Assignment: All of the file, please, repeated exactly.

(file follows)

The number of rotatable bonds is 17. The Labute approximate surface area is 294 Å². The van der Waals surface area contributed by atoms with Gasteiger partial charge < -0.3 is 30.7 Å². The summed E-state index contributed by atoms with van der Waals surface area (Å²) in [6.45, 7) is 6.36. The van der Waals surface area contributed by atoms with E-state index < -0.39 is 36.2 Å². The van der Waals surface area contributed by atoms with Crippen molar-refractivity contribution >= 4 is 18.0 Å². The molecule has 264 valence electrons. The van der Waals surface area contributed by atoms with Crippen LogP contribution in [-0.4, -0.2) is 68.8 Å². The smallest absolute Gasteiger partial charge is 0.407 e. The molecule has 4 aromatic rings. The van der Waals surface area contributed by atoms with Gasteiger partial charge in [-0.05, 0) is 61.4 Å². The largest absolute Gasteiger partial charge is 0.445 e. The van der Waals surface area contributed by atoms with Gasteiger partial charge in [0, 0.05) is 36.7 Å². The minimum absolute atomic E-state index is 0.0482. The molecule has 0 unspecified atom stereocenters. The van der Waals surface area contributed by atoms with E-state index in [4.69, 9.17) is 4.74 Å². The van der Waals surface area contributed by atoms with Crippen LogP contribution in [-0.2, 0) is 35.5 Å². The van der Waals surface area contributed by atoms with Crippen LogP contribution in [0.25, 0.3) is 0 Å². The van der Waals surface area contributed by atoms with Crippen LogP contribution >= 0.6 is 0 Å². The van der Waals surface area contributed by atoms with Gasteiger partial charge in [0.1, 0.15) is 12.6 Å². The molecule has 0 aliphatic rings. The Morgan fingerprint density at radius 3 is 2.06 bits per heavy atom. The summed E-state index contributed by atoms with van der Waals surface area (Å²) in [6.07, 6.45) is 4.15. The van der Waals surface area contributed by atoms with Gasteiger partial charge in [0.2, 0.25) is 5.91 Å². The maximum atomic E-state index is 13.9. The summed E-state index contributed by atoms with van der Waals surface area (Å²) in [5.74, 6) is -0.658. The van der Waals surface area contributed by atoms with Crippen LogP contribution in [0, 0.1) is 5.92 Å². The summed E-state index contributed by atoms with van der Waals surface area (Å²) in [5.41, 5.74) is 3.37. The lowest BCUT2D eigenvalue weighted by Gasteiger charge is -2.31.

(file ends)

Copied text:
The number of rotatable bonds is 17. The Labute approximate surface area is 294 Å². The van der Waals surface area contributed by atoms with Gasteiger partial charge < -0.3 is 30.7 Å². The summed E-state index contributed by atoms with van der Waals surface area (Å²) in [6.45, 7) is 6.36. The van der Waals surface area contributed by atoms with E-state index < -0.39 is 36.2 Å². The van der Waals surface area contributed by atoms with Crippen molar-refractivity contribution >= 4 is 18.0 Å². The molecule has 264 valence electrons. The van der Waals surface area contributed by atoms with Crippen LogP contribution in [-0.4, -0.2) is 68.8 Å². The smallest absolute Gasteiger partial charge is 0.407 e. The molecule has 4 aromatic rings. The van der Waals surface area contributed by atoms with Gasteiger partial charge in [-0.05, 0) is 61.4 Å². The largest absolute Gasteiger partial charge is 0.445 e. The van der Waals surface area contributed by atoms with Gasteiger partial charge in [0, 0.05) is 36.7 Å². The minimum absolute atomic E-state index is 0.0482. The molecule has 0 unspecified atom stereocenters. The van der Waals surface area contributed by atoms with E-state index in [4.69, 9.17) is 4.74 Å². The van der Waals surface area contributed by atoms with Crippen LogP contribution in [-0.2, 0) is 35.5 Å². The van der Waals surface area contributed by atoms with Crippen LogP contribution in [0.25, 0.3) is 0 Å². The van der Waals surface area contributed by atoms with Crippen LogP contribution >= 0.6 is 0 Å². The van der Waals surface area contributed by atoms with Gasteiger partial charge in [0.1, 0.15) is 12.6 Å². The molecule has 0 aliphatic rings. The Morgan fingerprint density at radius 3 is 2.06 bits per heavy atom. The summed E-state index contributed by atoms with van der Waals surface area (Å²) in [6.07, 6.45) is 4.15. The van der Waals surface area contributed by atoms with Gasteiger partial charge in [0.2, 0.25) is 5.91 Å². The maximum atomic E-state index is 13.9. The summed E-state index contributed by atoms with van der Waals surface area (Å²) in [5.74, 6) is -0.658. The van der Waals surface area contributed by atoms with Crippen LogP contribution in [0, 0.1) is 5.92 Å². The summed E-state index contributed by atoms with van der Waals surface area (Å²) in [5.41, 5.74) is 3.37. The lowest BCUT2D eigenvalue weighted by Gasteiger charge is -2.31.